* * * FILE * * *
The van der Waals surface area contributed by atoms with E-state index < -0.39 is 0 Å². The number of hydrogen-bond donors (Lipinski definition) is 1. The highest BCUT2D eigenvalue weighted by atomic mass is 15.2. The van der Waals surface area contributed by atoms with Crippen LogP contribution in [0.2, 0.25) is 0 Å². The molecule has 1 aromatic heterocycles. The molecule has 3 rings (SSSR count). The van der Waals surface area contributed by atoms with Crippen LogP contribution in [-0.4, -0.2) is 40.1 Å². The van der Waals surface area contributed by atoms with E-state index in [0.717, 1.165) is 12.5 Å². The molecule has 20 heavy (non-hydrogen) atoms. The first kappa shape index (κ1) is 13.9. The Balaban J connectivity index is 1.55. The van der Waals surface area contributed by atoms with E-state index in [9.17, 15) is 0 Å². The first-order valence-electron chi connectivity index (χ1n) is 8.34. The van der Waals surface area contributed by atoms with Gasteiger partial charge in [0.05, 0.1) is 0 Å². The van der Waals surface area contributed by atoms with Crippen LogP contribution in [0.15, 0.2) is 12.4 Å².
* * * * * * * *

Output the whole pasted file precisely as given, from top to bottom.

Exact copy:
The van der Waals surface area contributed by atoms with E-state index < -0.39 is 0 Å². The number of hydrogen-bond donors (Lipinski definition) is 1. The highest BCUT2D eigenvalue weighted by atomic mass is 15.2. The van der Waals surface area contributed by atoms with Crippen LogP contribution in [0.2, 0.25) is 0 Å². The molecule has 1 aromatic heterocycles. The molecule has 3 rings (SSSR count). The van der Waals surface area contributed by atoms with Crippen LogP contribution in [-0.4, -0.2) is 40.1 Å². The van der Waals surface area contributed by atoms with E-state index in [0.717, 1.165) is 12.5 Å². The molecule has 20 heavy (non-hydrogen) atoms. The first kappa shape index (κ1) is 13.9. The Balaban J connectivity index is 1.55. The van der Waals surface area contributed by atoms with E-state index in [9.17, 15) is 0 Å². The first-order valence-electron chi connectivity index (χ1n) is 8.34. The van der Waals surface area contributed by atoms with Gasteiger partial charge in [0.05, 0.1) is 0 Å². The van der Waals surface area contributed by atoms with Crippen LogP contribution in [0.15, 0.2) is 12.4 Å².